Golliver: But so as that game unfolded though, didn't you think the exploitation stuff they were doing early, didn't it disappear?
Sharp: Yeah, he hung right in there and was it was a net positive. I don't know what the plus-minus says, but like, he was he was a helpful player for them down the stretch, which was shocking honestly. And it, that's one where it does reflect poorly on the Raptors, because they couldn't figure out a way to take advantage of him on defense and that's the supporting cast not really showing up beyond Kawhi, although Fred Van Vliet was pretty awesome. That was one note I had in my game notes: Fred Van Vleet is Kyrie and Kyle Lowry is Dellavedova this series so far.
Golliver: OK, so Cousins was plus-12 in his 28 minutes. I mean, that number of 28 just jumps out the box score. And they were minus-seven in the 20 minutes without him.
Sharp: Go back to Game 1. When he played eight minutes and you and I were on the podcast
Golliver: He was the worst player on the court.
SHARP: Those eight minutes felt like 20 minutes and were disastrous for like 75 percent of the time. And then to play 28 minutes and be that successful is a huge win. And it's also something that like we have to see whether they can replicate that, whether Boogie can replicate that, because if Looney—I think he had like a bruised collarbone. Doesn't sound great. Or a sprained collarbone. I did not know you could sprain your collarbone—but like, If he's not going to be available for Game 3 or Game 4, Boogie is going to continue to be a question mark.
Golliver: So it sounds like this is from Mark Madina he writes: The plan is for Looney to play Game 3. Looney said he's gonna go out and try unless he wakes up tomorrow and feels substantially worse, right?
Sharp: So that's encouraging.
Golliver: That's good news. I'll say this about Cousins though: Even if he doesn't have another game in this series as good as this, this, I thought this was sort of like a character moment for him almost, a career defining moment for him. Because this is a guy who has made his teams either worse or, in some cases just kind of like poisoned the situation, orm you know, by just his presence and by the complaints and the immaturity and all this stuff earlier in his career, time and time again. This is the biggest moment of his career, by far. He never played a playoff game before this year. He has a crazy set back early in the playoffs and he could have easily mailed it in with free agency coming up and with, you know, the possibility of, let's face it: If you have multiple season-altering injuries in back-to-back years on your leg, then the odds are pretty good you're gonna have another one, especially if you push it really hard and try to get back on the court before you're fully healthy. The fact that he was willing to do that for his team, for his coach, for his organization, that may not actually even bring him back next year, I think it speaks very highly of him and it reinforces some of the messages which he said along the way, which is, "Look, I'm actually a team guy. If you get to know me, I'm about the right things." He went out there and actually proved it. I would say in a big-time way for the first time in his career.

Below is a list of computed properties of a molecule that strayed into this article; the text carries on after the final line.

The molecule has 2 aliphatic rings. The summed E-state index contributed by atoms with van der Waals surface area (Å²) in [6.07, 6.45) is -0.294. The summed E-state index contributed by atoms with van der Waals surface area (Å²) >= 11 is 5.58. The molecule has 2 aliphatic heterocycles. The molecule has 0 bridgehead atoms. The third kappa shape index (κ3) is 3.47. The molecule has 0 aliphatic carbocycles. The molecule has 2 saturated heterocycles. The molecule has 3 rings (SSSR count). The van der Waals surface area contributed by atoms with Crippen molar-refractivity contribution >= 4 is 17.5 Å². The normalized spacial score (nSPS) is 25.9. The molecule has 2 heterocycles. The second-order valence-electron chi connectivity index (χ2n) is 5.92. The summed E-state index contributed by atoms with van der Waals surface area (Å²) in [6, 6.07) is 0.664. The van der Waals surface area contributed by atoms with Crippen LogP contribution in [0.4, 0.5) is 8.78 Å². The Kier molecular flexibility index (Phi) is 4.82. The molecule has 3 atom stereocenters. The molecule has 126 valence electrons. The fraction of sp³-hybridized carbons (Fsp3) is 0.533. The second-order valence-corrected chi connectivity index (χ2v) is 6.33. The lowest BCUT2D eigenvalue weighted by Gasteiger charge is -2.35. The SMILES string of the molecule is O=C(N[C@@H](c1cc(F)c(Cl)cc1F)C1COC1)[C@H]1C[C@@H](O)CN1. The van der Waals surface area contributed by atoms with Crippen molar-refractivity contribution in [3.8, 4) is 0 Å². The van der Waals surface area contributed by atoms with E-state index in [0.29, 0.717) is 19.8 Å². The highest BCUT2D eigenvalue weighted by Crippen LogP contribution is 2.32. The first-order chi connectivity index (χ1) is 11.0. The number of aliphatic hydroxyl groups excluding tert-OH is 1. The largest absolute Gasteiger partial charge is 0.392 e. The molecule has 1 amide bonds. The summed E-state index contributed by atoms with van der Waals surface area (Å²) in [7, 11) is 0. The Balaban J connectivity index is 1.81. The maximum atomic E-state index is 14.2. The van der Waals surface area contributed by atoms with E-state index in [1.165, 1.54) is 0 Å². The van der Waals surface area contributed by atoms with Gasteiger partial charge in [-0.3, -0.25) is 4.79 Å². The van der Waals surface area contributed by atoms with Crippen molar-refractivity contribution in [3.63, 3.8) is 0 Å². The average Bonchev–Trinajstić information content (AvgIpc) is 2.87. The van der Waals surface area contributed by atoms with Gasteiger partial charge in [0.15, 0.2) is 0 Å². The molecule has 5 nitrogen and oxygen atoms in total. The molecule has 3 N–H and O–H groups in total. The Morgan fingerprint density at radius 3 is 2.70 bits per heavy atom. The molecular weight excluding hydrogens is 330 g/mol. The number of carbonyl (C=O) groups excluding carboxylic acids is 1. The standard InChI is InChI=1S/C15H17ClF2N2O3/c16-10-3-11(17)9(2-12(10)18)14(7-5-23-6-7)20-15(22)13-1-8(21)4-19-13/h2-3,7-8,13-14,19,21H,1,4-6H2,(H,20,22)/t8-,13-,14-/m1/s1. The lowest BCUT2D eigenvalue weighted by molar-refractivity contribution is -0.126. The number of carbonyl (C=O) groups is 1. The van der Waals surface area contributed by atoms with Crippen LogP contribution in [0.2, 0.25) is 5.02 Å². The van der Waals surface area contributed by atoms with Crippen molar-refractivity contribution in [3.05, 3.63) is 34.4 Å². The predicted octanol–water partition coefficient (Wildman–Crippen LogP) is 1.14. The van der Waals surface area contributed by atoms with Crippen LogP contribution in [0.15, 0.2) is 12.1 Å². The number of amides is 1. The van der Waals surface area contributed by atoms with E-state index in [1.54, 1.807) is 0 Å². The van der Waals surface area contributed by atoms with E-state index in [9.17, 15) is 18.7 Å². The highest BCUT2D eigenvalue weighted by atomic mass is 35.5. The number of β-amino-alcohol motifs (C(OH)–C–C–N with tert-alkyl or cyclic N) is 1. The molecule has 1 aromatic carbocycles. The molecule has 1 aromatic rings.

Sharp: Yea, And that's not generic praise. I'm glad you made that point because it's something that occurred to me midway through the game, where, like, Boogie has had a lot of people, a lot of media and outsiders basically looking at his game and saying, "Oh, like, you don't fit here. This was a bad idea by the Warriors." And in some cases you can make a credible case with stats that it has been a bad idea and it hasn't worked as well as anyone would have hoped. But this particular situation that he's stepping into is kind of a nightmare.
Golliver: They don't need an All-Star for him right now, they just need a live body.
Golliver: Somehow with one leg, He was a live body, getting lots of crucial rebounds and stepping up and taking a shot, man like I'm tough it's out. Imagine not playing for a month, You come in, you don't you don't play well at all game one, so that's a huge mental challenge right there. "Am I good to go? Like, can I contribute?" Those kinds of thoughts had to be going through his head. They kick the ball out to him on a three-pointer, you know, key second half situation. What's he do? Step up and drill it. You know, that is impressive mental fortitude.
Sharp: I also can't imagine being as talented as Boogie is. I mean, and then having this be your time on an international stage. You know, like, Boogie a couple of years ago, that's why I said watching him hobble around, it's like, "Wow, like, is this really where we are right now?" Because Boogie a couple of years ago could do whatever he wanted on a basketball court. And when he was motivated, like, he was basically an unsolvable problem for defenses. And so it's hard to watch him basically be, like, a rich man's Andrew Bogut at times for the Warriors, but given all that it was pretty cool to see him come through over and over again.